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Old 10-05-2010, 12:31   #1
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What Do You Do on Watch ?

Since I am in the planning stages of cruising life, I find myself thinking about various scenarios of what my days and nights will look like when we are out there. My latest thinking has me focused on the topic of night watches.

So, other than the obvious, chartplotting, checking radar, scanning the horizon, checking the autopilot and setting the egg timer to repeat, what do you do on night watch to stay alert, awake and pass the time?

Reading comes to mind, however that would put me right to sleep. Cross-word puzzles, Sudoku, etc would certainly pass the time. Internet surfing is not practical.

So, what do you do to pass the time on a night watch?

Do you typically spend your time in the cockpit or down below?

Do you actually sleep or doze?
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Old 10-05-2010, 13:04   #2
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Hi,
I find it tough to be on watch and down below:0
We do 3 hours / off between the two of us and what with an initial coffe / snack, logging position each hour, 3 minutes out on the hour to listen on the radio, a scan of the horizon every 20 minutes.
We equally keep a loud egg timer in under the spray hood just in case we nod off.
The time does fly by - it goes slowest when you are tired.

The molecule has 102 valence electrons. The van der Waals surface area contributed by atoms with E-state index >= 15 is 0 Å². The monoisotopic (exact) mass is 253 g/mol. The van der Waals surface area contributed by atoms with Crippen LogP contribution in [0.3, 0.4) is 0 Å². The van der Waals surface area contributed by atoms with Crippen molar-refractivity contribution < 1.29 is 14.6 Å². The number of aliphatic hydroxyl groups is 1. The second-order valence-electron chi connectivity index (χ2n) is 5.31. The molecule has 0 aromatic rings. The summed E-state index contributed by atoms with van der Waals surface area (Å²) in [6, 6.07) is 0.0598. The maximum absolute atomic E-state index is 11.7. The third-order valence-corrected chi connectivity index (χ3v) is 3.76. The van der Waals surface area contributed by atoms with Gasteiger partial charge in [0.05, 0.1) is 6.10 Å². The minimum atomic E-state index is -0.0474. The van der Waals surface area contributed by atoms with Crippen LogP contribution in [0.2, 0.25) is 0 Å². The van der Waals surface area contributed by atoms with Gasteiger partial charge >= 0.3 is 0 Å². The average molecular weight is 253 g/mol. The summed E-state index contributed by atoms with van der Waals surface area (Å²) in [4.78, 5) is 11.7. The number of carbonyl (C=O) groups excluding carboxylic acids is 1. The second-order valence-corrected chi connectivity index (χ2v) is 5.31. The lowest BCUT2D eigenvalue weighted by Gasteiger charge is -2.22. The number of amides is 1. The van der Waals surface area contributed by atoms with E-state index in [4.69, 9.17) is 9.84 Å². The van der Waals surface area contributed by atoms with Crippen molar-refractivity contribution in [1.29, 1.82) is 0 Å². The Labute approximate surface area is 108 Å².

Enjoy the planning - and the doing!
JOHN
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Old 10-05-2010, 13:09   #3
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I like to steer. I realize that most people use the autopilot but steering is a good way to occupy yourself and it is fun.
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Old 10-05-2010, 13:15   #4
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Great question.

Bugger all.


I do bugger all.

After 30 years of working its great to sit back and do nothing but sail for a few hours.

I can watch waves.

I can watch clouds.

I can watch birds (feathered).

At night I watch the phosperesence


I never get the chance to read books. Nic reads heaps on passage.

When we are off shore and away from land and shipping routes we are allowed to run a timer for 20 minutes if we want to snooze.

I think you will find you own things to do so don't worry to much about what we say Its quite personal, I spose

Have a good watch system so you are never tired
Our watches: 0000-0400 0400-0800 0800-1300 1300-1900 1900-2400


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Old 10-05-2010, 13:23   #5